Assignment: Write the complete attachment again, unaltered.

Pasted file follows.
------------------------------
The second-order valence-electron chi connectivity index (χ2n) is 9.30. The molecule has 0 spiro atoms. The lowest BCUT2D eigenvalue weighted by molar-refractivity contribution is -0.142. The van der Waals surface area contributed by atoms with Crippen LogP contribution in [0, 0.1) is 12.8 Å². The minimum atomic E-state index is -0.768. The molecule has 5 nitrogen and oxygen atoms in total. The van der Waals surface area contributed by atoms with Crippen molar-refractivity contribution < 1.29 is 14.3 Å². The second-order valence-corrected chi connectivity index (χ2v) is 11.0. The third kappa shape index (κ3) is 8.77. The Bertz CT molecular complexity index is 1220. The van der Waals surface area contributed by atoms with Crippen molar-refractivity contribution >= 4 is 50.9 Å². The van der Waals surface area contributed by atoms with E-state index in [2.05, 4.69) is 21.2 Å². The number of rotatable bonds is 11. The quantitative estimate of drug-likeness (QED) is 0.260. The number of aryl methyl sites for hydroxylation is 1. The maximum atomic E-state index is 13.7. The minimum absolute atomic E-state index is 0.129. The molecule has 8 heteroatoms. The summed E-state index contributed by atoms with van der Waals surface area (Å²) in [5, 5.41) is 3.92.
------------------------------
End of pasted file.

The second-order valence-electron chi connectivity index (χ2n) is 9.30. The molecule has 0 spiro atoms. The lowest BCUT2D eigenvalue weighted by molar-refractivity contribution is -0.142. The van der Waals surface area contributed by atoms with Crippen LogP contribution in [0, 0.1) is 12.8 Å². The minimum atomic E-state index is -0.768. The molecule has 5 nitrogen and oxygen atoms in total. The van der Waals surface area contributed by atoms with Crippen molar-refractivity contribution < 1.29 is 14.3 Å². The second-order valence-corrected chi connectivity index (χ2v) is 11.0. The third kappa shape index (κ3) is 8.77. The Bertz CT molecular complexity index is 1220. The van der Waals surface area contributed by atoms with Crippen molar-refractivity contribution >= 4 is 50.9 Å². The van der Waals surface area contributed by atoms with E-state index in [2.05, 4.69) is 21.2 Å². The number of rotatable bonds is 11. The quantitative estimate of drug-likeness (QED) is 0.260. The number of aryl methyl sites for hydroxylation is 1. The maximum atomic E-state index is 13.7. The minimum absolute atomic E-state index is 0.129. The molecule has 8 heteroatoms. The summed E-state index contributed by atoms with van der Waals surface area (Å²) in [5, 5.41) is 3.92.